18 Sep 23

What to Do if You Get an SEC Subpoena for Documents

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Last Updated on: 29th September 2023, 12:20 pm

What to Do if You Get an SEC Subpoena for Documents

Getting a subpoena from the Securities and Exchange Commission (SEC) can be scary. You may feel anxious, overwhelmed, or unsure of what to do next. But don’t panic! This article will walk you through the key steps to take if you receive an SEC subpoena.

What is the SEC?

The SEC is a federal agency that regulates and enforces laws related to the stock market and investments. Their job is to protect investors and make sure companies are following the rules. The SEC has the power to investigate possible wrongdoing by issuing subpoenas to get information.

Types of SEC Subpoenas

There are two main types of SEC subpoenas:

  • Subpoena duces tecum – requires you to turn over documents
  • Subpoena ad testificandum – requires you to testify under oath

The subpoena should explain what information the SEC needs and by when. Make sure you understand exactly what they are asking for. Don’t be afraid to ask your lawyer to clarify anything that seems confusing.

Get Legal Help ASAP

The very first thing you should do is hire a lawyer who specializes in SEC investigations and enforcement. Do not try to handle this yourself. A good SEC defense lawyer can help protect your rights and guide you through the process. They will know all the rules and strategies for responding effectively.

Time is critical when you get a subpoena. There are usually strict deadlines to provide documents or testimony. Missing a deadline can lead to big trouble, so move fast. Call a qualified attorney right away so they can get started reviewing your case.

Notify Your Company

If the subpoena is related to your work, you’ll need to inform your company’s legal team. Make sure management knows about the investigation too. Get their input on finding an attorney and compiling documents. You’ll want your company’s support in responding thoroughly.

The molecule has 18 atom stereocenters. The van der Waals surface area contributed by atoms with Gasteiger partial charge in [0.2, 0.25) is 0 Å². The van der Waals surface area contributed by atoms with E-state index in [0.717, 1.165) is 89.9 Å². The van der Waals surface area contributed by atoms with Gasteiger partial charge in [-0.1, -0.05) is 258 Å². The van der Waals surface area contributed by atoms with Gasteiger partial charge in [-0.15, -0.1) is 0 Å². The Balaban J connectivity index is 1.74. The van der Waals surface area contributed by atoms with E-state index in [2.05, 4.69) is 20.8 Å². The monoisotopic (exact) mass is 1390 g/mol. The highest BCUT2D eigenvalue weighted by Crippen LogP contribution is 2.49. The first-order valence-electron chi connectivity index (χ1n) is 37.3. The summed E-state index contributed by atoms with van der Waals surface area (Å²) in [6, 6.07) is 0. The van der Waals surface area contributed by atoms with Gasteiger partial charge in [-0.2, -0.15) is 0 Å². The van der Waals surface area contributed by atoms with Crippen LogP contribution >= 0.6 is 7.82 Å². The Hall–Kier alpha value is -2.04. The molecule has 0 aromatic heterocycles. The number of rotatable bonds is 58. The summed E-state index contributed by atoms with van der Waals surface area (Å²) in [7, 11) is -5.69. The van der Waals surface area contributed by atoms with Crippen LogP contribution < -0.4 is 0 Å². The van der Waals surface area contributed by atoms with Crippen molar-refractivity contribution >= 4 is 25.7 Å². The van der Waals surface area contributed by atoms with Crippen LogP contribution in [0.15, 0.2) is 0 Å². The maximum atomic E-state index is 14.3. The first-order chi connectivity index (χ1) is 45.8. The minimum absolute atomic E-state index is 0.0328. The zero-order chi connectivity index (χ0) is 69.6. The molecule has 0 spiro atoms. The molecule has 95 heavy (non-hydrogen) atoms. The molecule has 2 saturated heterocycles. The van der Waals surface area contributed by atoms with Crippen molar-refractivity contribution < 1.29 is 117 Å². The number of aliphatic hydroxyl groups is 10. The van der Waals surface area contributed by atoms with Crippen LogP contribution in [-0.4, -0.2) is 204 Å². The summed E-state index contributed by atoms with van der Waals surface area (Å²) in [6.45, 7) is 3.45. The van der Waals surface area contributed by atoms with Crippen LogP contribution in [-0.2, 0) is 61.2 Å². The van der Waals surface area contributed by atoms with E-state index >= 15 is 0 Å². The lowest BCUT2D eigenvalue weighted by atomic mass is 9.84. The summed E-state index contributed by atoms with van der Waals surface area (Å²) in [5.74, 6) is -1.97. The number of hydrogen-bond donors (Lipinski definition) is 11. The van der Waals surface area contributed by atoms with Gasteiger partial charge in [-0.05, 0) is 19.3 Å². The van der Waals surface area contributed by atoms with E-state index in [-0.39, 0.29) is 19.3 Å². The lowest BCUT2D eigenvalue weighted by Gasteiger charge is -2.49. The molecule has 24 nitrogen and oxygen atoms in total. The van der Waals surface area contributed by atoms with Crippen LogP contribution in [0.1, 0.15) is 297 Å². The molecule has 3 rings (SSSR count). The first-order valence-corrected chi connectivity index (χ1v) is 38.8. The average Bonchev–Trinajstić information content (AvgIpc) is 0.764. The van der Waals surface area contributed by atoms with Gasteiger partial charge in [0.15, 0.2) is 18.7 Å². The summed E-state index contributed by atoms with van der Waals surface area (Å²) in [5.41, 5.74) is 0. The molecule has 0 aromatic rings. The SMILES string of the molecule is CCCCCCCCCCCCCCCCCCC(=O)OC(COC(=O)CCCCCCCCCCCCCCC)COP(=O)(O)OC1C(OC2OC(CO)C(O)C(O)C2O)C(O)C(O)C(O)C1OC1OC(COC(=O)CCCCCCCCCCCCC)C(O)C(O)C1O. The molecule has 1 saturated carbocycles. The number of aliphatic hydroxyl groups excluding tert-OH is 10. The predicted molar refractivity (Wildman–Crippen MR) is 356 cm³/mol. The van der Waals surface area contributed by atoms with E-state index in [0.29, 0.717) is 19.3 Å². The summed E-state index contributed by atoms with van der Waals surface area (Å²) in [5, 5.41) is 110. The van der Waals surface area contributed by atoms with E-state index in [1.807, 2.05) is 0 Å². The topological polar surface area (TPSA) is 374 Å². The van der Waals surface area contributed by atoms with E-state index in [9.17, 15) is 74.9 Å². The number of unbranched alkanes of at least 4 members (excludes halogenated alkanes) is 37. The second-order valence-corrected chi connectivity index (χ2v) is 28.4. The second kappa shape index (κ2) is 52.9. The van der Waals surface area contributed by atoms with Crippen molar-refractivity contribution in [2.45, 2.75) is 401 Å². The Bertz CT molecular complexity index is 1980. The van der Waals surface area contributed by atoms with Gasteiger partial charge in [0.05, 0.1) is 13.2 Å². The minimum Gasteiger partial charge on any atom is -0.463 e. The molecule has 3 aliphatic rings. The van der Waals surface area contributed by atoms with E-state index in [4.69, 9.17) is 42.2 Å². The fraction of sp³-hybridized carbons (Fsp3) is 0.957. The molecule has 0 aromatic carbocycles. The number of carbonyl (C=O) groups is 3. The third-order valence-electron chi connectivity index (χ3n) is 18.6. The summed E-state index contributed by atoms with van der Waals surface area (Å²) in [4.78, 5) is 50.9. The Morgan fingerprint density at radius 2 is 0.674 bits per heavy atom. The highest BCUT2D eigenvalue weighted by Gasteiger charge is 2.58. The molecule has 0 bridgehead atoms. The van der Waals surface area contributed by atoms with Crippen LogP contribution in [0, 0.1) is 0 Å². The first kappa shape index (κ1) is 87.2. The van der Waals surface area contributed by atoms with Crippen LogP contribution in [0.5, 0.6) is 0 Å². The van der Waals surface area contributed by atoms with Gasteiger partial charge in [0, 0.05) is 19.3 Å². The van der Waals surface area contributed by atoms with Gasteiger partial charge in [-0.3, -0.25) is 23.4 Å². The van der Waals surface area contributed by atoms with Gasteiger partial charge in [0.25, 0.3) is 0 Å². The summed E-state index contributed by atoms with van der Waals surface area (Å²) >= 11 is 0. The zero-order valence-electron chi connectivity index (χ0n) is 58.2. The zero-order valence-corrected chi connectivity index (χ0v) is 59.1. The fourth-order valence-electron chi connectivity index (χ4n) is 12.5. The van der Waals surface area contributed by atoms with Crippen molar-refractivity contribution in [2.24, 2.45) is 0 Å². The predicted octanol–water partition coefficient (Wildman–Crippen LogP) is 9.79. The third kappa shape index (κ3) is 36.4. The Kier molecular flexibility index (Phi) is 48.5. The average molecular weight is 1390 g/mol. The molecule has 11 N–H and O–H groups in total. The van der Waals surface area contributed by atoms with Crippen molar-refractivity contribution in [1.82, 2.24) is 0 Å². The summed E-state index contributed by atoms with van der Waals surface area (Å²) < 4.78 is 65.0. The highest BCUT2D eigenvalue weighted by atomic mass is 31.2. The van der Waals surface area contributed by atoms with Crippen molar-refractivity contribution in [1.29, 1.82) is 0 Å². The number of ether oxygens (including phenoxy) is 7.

Gather Requested Documents

Your lawyer will help interpret exactly what records the SEC wants. Don’t try to decide what’s relevant on your own – turn over everything that could possibly be related. The SEC may ask for emails, financial statements, meeting minutes, trade records, etc. Dig through your files, computer, company servers, and anywhere else you store business information. Double check to make sure you didn’t miss anything. It’s better to have too much than too little.

Review Documents with Your Lawyer

Before handing anything over, have your lawyer examine the documents first. They can identify legally privileged information that should not be disclosed. Your lawyer can also organize the records so they are easy for the SEC to review.

Never edit, shred, or delete any requested documents. Be completely transparent and compliant. Noncompliance will only raise red flags.

Understand Your Fifth Amendment Rights

The Fifth Amendment protects you from self-incrimination. Your lawyer will advise if you should assert this right when testifying. You do not have to provide answers that would implicate yourself in wrongdoing. But keep in mind that asserting the Fifth could still arouse suspicion.

Prepare for Your Testimony

If subpoenaed to testify, start preparing with your attorney right away. Understand all the facts of your case. Review relevant documents and emails. Refresh your memory on timelines, conversations, meetings, etc. You’ll need to be very familiar with all the details.

Practice answering questions about your actions. Don’t memorize responses word-for-word, but be ready to explain your side clearly and confidently. Your lawyer can provide question prep and testimony coaching.

Be Truthful in Your Testimony

Lying under oath is perjury, which is a serious crime. Even if the truth seems damaging, it’s better to be forthcoming. Admit mistakes, take responsibility, and stick to the facts. This shows the SEC you are cooperative and have nothing to hide.

If you don’t recall something, just say so. Don’t speculate or guess. Answer only what you definitely know. It’s fine to say you need to check your records if unsure about details or timelines.

Correct Any Misstatements

If you realize you misspoke or provided incorrect information during testimony, correct it as soon as possible. Contact your lawyer, who can submit a formal letter of explanation to the SEC. It’s much better to proactively self-correct than have inconsistencies discovered later.

Don’t Discuss the Investigation

Keep details of the subpoena and investigation confidential. The SEC does not like leaks that could compromise their work. So avoid discussing the case with colleagues, friends, or family. Even casual conversations could come back to haunt you.

Let your lawyer be the only spokesperson about your case. They know how to communicate appropriately with the SEC on your behalf. All inquiries should go through them.

Be Patient

SEC investigations take time. Stay calm and cooperative as the process plays out. Keep up with document requests and interviews as needed. With your lawyer’s guidance, you can get through this stressful situation.

If you receive a subpoena from the SEC, it can be intimidating. But taking the right steps with experienced legal counsel can help you navigate the process smoothly. Stay organized, be transparent, and keep your cool. With patience and preparation, you can handle an SEC investigation properly.